Argumentative Essay On Divorce Hurts Children

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“Every 13 seconds, there is one divorce in America. That equates to 277 divorces per hour, 6,646 divorces per day, 46,523 divorces per week, and 2,419,196 divorces per year,” according to Wilkinson and Finkbeiner Family Law Attorneys (“Divorce Facts and Statistics: What Affects Divorce Rates?”). With that being said, 42-50% of marriages in the United States end in divorce, according to Professor Scott Stanley of Psychology Today (DePaulo). Divorce in today’s society is considered more common than not. These figures may seem alarming to most, however what is even more of the issue is the effect these rates have on children. Michelle Bryant, an author for University of Texas at Austin, argues the disadvantages and harmful effects of divorce on children, but fails to recognize any other point of view. This essay highlights the strengths and weaknesses of Bryant’s arguments in her article, “Divorce Hurts Children,” published by Gale Opposing Viewpoints in 2009. In the following paragraphs I will summarize the article, state my own research findings, analyze the use of ethos, pathos, and logos, and reflect on the effectiveness of Bryant’s argument.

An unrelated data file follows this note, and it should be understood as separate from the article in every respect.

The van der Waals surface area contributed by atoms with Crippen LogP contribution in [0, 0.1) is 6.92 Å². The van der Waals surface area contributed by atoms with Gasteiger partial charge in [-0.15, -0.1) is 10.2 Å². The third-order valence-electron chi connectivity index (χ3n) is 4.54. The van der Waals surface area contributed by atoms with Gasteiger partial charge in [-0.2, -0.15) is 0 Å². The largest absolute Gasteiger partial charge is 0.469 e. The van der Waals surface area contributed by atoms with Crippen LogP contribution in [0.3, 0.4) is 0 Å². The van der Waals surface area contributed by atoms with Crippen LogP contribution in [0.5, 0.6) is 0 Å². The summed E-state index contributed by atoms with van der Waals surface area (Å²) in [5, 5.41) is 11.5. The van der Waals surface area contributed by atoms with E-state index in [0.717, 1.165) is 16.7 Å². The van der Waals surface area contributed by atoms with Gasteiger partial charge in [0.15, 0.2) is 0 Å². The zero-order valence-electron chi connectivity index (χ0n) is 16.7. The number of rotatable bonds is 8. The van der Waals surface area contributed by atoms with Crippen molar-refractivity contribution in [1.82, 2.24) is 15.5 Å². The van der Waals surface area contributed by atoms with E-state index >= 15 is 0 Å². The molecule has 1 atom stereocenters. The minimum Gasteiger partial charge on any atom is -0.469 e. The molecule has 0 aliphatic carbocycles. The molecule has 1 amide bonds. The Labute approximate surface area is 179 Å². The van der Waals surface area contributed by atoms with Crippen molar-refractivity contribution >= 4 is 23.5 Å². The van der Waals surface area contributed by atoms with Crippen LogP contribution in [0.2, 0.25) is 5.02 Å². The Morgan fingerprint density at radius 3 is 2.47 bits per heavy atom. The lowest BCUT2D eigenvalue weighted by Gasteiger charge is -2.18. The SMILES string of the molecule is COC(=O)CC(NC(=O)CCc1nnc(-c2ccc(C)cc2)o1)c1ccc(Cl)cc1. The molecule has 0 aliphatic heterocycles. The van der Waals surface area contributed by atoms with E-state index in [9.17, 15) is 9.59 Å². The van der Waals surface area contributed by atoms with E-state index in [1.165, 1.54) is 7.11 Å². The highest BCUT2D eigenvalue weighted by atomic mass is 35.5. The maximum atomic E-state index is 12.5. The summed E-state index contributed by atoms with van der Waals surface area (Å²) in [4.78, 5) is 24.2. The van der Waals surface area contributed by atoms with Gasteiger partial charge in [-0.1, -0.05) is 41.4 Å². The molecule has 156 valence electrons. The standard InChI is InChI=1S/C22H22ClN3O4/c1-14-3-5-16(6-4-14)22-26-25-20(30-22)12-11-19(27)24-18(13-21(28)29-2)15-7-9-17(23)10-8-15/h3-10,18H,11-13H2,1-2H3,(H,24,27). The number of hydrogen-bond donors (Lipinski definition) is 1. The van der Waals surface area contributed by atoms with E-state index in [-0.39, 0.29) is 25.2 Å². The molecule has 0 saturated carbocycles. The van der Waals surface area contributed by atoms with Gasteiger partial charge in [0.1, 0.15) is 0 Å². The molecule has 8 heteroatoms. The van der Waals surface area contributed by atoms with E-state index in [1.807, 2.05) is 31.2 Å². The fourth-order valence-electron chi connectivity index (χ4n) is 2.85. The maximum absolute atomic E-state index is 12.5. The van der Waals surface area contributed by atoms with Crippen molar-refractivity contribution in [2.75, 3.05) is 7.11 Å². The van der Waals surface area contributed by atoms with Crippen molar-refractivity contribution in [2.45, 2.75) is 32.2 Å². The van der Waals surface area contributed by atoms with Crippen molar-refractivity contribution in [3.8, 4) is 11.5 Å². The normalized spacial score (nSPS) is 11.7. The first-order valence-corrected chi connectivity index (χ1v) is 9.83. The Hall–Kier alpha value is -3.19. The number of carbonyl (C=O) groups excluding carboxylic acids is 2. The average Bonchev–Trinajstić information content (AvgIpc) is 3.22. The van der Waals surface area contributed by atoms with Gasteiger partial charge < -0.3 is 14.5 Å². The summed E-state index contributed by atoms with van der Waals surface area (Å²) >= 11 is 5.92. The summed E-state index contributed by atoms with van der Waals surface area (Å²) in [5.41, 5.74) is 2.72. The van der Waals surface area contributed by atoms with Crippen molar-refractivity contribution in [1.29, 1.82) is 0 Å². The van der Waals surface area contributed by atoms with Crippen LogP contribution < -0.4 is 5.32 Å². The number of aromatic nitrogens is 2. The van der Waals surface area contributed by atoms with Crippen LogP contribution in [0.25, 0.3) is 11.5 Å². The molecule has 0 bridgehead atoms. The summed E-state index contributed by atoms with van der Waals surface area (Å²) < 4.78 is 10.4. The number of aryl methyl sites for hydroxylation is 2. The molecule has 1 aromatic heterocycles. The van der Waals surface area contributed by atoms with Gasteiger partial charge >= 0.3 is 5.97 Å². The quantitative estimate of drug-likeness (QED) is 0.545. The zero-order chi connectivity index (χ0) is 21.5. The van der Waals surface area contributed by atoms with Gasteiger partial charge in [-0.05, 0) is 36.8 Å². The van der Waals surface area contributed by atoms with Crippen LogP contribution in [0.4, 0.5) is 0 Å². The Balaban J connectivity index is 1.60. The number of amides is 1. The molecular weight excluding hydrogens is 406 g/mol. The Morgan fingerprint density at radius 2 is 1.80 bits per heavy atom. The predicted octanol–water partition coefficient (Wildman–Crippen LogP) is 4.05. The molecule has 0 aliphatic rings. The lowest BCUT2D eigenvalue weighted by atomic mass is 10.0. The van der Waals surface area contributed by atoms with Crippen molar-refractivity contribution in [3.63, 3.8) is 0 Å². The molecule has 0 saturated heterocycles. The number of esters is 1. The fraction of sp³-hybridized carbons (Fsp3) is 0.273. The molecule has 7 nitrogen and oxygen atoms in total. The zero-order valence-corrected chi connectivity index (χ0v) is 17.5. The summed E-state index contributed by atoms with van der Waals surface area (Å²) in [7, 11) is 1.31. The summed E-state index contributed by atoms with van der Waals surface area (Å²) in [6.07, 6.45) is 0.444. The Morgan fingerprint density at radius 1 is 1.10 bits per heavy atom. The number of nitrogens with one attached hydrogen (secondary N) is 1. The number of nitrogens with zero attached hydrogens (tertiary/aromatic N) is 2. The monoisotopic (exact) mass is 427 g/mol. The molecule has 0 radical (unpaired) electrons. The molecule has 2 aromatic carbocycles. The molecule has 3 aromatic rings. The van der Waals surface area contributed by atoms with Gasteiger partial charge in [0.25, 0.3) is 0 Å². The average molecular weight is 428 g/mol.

Victims of divorce
Bryant cites research in which she has found to prove that children of divorce often face problems of insecurity and lack of intimacy for the rest of their lives. Bryant centralizes her argument around a national survey of 750 people, ages 18-35, all of whom have been victims of divorced parents. Even peaceful

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